Jyothi Reddy left her daughters behind to try her luck as entreprenuer in the US.
When Jyothi Reddy found herself in a dire situation, the choice was clear: either to be consumed by negativity or find a way out and emerge on top. Her journey — from a field labourer to the CEO of an organisation in the US — was not easy. She worked as a saleswoman in shops and gas stations, baby sitter and cleaner at restaurants. The turning point of her life came when she was appointed a software recruiter by a firm with the aid of a close relative. She gathered as much information as she could about opening a small business and to keep it going.
“I learned a lot as a recruiter in two companies, first of which was at South Carolina and the second at Virginia. And finally in 2002, I started my own company Key Software Solutions in Phoenix,” says Jyothi, who believes in the dictum, ‘Do before you die’. “It was a long and painful but fruitful journey. I do believe in hard work and with a perfect plan it all works out well.”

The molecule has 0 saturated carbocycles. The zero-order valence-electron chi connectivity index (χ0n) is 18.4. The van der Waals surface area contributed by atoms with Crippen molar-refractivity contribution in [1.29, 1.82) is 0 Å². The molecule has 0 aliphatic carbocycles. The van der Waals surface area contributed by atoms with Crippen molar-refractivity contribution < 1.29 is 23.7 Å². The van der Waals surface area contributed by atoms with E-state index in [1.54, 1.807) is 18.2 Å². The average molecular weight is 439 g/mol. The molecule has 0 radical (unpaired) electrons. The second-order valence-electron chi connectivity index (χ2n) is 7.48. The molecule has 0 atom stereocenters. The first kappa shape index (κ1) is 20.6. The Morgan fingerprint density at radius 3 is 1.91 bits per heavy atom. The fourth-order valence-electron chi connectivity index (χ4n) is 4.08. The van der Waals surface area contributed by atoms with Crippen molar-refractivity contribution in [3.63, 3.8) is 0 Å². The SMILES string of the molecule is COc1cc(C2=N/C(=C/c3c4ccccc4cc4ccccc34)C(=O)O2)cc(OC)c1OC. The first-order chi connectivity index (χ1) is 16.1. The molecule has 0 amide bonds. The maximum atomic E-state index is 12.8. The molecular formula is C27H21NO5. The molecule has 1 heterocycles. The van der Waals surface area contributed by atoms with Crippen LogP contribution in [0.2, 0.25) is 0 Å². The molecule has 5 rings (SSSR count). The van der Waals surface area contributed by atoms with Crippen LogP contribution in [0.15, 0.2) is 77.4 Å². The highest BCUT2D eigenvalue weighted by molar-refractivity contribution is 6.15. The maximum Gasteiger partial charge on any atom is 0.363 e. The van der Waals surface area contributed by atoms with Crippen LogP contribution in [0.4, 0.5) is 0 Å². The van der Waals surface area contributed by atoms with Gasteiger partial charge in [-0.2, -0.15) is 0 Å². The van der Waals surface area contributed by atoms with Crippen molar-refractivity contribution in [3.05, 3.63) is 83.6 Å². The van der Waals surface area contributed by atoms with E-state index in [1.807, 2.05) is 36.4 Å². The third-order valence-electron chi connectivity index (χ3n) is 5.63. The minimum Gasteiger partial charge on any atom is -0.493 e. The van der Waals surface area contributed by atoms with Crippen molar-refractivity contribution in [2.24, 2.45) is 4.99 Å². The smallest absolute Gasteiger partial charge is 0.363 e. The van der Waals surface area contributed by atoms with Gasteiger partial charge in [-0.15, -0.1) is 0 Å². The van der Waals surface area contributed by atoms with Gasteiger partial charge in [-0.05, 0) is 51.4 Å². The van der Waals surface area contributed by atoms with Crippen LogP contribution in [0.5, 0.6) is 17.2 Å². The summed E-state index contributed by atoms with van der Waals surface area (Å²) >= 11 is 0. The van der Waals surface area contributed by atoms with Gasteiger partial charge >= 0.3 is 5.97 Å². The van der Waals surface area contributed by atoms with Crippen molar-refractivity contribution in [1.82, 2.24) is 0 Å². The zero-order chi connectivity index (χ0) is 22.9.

Success has not made her forget her roots. Every August, she visits India and makes it a point to celebrate her birthday with orphan kids. “I spent six years of my life in an orphanage. I dedicate my birthday — August 29 — to them. Every year, I visit Warangal district and celebrate with them,” says Jyothi, who is a member of the advisory council for all NGOs in Warangal district.
She left her two daughters — Beena and Bindu — behind in a missionary hostel when she went to the US. “It was a very tough decision. I was also blamed for that. Working with the support of men is different from working without their help. I wanted to give a good life to my daughters and that’s why I was very arrogant and adamant in making my decisions and I never comprised on them,” says Jyothi, who started her business with her savings of $40,000.
Earlier, she was a government teacher from 1992 to 2000. “I sold saris in trains making use of the two hours’ commuting time between work and home. I used to get paid Rs 398 as teacher which was not enough to survive,” she says. “I also used to stitch 20 petticoats daily for Rs 20.”
Of course, things are a lot different now after entrepreneurship had paid good dividends. And she’s more than ready to pass on the lessons she’s learned while working relentlessly to make her business a success. “I want to use the same model to teach young adults on how to become entrepreneurs. I have thousands of followers on Facebook and Twitter and pass on my wisdom so that others can improve their lives through entrepreneurship.”